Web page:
Poetry Friday with April 27 #Verselove

Not Once
I taught for 22 years after Columbine,
And I have had to witness the gradual horror of
my country becoming
the only nation in the world
that accepts gun violence
as a part of going to school.

In Arizona, not once did we
practice for the inevitable.
We had just two lockdowns–
Once for killer bees in the yard
And again when a VP in a neighboring school
became an urban legend
by talking down an eighth grader with a gun.

In Iowa, there were no lockdowns.
For Austin’s hunting “how-to” speech,
He was asked to bring his rifle
to the principal’s office in the morning
instead of storing it his hall locker.

In Manama, the ancient-by-modern
capital city of Bahrain,
my students worried once
that America was going to bomb Iran,
but they never had to worry about
or practice for gun violence.

But now in this place,
it has become inevitable–
It’s a given:
Some American young people will die in their schools.
But all American young people worry and wonder.

They prepare, they lie quietly,
pretending an active shooter
Is in the hallway trying to kill their teacher
trying to kill their classmates
trying to kill them
with a gun.

Join tens of thousands of others on June 5th.
We are going to Denver to demand action.
We’re #Here4theKids.
Please join us.

Photo by @mrsdkrebs

I’m carrying this poem by Carl Sandburg in my pocket. Click the image to read the poem in text.

Today’s #Verselove prompt is “Place Tells Me to Be” with Chea Parton.

Today Ruth is hosting Poetry Friday at There is No Such Thing as a God-Forsaken Town. It’s her 17th blog anniversary, and she has pulled out a chair for us to sit down and rest awhile. 

13 thoughts on “Poetry Friday with April 27 #Verselove

  1. Great post! It’s important to keep putting out there the idea that our society values guns more than children, or most anything, really.

  2. That final Sandburg line, & of course, he wrote it long ago. He knew then how unrelentingly specious the argument is. I was with students out of state when Columbine happened (& you know I’m in Denver). When we told them they wouldn’t believe us. We let them call their parents & all found the truth, some had friends from church who had died. Colorado just passed tougher gun laws though I’m sure they will be contested. Thanks, Denise, for a powerful post.

  3. I’m so glad you are writing about this and include a way for people to take action. My son is a high school senior, and he’s been through so many lockdowns–for a gun on campus, or in the neighborhood, or a threat–that he is numb to them now. Thank goodness, no physical harm has come of these threats except one student hit on the head with the side of a gun, and he recovered. I’m very glad the school takes these precautions, and I am also struck by the impact on education of just having these threats and lockdowns (even though they pale in comparison to horrific physical harm).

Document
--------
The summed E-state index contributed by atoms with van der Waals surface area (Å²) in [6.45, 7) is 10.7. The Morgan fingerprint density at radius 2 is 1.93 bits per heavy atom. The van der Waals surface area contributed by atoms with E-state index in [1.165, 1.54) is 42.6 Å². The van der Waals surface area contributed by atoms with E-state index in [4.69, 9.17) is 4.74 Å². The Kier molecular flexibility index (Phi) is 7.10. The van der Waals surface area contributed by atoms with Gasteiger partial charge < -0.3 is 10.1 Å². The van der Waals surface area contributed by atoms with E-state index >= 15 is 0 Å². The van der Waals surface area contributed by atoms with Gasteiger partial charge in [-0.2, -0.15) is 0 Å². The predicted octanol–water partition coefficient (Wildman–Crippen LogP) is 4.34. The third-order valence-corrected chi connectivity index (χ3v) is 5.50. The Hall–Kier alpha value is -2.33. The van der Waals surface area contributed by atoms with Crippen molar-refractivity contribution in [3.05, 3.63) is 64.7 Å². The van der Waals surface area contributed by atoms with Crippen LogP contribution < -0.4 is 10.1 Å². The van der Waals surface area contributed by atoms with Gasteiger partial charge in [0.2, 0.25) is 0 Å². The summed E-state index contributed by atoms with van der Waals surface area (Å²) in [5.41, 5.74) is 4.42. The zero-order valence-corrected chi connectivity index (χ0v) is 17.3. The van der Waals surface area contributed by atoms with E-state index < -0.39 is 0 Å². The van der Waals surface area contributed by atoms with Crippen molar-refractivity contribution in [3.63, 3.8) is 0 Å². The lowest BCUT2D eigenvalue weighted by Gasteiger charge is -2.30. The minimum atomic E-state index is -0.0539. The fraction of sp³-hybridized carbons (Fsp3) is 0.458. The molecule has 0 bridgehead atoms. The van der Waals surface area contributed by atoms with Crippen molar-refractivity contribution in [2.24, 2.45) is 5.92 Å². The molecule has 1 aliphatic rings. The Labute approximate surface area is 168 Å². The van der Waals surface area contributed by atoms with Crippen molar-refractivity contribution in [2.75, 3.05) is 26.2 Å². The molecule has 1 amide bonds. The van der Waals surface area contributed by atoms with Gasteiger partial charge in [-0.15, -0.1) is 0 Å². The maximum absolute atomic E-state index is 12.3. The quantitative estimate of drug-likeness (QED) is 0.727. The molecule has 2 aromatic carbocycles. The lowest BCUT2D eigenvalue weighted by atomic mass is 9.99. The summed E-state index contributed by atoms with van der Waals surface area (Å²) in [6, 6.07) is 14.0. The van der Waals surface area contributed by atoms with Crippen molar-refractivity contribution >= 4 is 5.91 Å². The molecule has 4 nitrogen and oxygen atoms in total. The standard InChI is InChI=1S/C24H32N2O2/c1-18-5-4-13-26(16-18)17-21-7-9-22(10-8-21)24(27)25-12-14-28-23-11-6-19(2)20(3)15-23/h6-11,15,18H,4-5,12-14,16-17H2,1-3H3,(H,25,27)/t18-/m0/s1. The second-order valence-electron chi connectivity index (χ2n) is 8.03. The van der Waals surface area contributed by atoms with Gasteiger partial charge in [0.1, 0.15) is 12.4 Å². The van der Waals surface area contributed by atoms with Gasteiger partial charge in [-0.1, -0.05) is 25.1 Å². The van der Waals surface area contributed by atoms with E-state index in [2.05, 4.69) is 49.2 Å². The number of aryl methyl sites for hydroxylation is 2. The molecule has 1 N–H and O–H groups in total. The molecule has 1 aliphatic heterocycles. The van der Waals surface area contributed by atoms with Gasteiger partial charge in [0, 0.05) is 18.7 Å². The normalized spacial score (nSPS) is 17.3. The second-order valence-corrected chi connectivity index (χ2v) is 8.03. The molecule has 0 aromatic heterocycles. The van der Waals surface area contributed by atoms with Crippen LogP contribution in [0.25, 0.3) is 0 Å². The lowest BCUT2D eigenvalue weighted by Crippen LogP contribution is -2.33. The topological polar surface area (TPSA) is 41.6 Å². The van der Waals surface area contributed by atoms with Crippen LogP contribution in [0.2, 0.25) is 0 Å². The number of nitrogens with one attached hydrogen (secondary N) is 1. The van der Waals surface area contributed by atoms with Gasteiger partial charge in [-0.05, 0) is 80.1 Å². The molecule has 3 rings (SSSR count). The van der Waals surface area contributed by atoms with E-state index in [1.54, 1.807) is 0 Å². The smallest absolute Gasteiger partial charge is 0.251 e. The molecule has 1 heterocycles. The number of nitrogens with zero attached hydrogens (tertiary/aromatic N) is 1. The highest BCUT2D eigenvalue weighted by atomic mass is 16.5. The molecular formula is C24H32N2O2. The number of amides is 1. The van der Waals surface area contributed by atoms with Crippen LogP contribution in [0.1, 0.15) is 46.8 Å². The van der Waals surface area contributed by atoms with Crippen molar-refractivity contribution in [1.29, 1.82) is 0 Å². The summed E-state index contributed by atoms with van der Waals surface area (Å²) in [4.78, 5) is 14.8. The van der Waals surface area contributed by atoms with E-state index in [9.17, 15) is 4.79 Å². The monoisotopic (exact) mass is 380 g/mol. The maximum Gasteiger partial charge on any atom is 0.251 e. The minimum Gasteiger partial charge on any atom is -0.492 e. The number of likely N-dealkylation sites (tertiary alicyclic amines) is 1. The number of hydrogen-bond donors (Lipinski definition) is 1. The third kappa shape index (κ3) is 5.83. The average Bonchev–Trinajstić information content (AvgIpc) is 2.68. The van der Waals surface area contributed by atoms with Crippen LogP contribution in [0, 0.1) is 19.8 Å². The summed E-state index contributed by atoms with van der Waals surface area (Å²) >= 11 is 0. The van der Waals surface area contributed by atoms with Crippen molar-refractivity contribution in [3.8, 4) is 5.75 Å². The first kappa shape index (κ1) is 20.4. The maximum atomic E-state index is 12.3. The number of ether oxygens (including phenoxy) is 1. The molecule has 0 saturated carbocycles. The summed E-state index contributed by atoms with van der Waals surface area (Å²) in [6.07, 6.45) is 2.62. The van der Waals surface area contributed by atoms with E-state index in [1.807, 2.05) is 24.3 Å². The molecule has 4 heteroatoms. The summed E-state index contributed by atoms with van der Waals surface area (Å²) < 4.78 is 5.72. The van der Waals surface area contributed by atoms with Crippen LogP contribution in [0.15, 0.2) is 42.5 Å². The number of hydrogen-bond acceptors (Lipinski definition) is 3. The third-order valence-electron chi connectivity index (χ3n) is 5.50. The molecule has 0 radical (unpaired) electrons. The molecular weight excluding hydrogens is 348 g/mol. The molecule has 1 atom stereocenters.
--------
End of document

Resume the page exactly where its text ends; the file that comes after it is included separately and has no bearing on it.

4. Thank you, Denise. There are so many things to worry about in our schools these days. It’s incomprehensible that gun violence has to be one of those worries. The anxiety level is too high to learn right now. I try to celebrate the small victories of learning, kindness and growth. But, I long for a time when I could just set all my worries down. It is a constant prayer.

  5. Oh wow Denise. Thank you for your powerful poem and advocacy.

  6. Denise, your poem is an invitation to ponder the horrible realities of mental health and mass deaths in schools. Although I never lived through the horror of this, we did have lockdowns in my last school district where I was a districtwide administrator. Your words. “inevitable” and “a given”, bring such sadness to mind. I get texts from parents of the Sandy Hook asking to sign petitions which I do but each time is another bullet in already deep wounds. Continue to fight for stricter gun laws. They are needed.

  7. Your poem is heart wrenching and only too true. It feels so hopeless sometimes. It is beyond reprehensible that today’s kids have to go to school with this underlying fear that they, their teachers, or their classmates may be shot. Thanks for your advocacy and for sharing Sandburg’s poem too (new to me).

  8. Your “some” and “all” lines…so true. I was in a school on an author visit once when a lockdown drill happened. We crowded into the gymnasium equipment closet it, turned out the lights, and listened to our own breathing and the sound of fear. I was with K-1 students. Thank you for advocating!

  9. Thanks for your advocacy, Denise–I’m there with you on June 5th, somewhere close to our nation’s capital, and your poem, which centers the experience of teachers and children, balances beautifully with Carl Sandburg’s rediscovered treasure of diatribe which centers the gun. Like the balance of your smocked-colt image. Wow.

  10. Echoing Heidi: Thanks for your advocacy. Your poem is strong and important.

  11. Ooh, those are some good poems–yours and Sandburg’s. Very powerful. These days little people have to go to school with bullet-proof backpacks. Horrible, just horrible.

  12. The Sandburg poem is quite the find. And yours throws a powerful punch. Or should I say shoots a powerful bullet. I am so fed up with the same arguments falling upon deaf and dumb politicians. Good luck with Denver in June. The day teachers have to carry guns will be the last day I ever set foot in a school.

Comments are closed.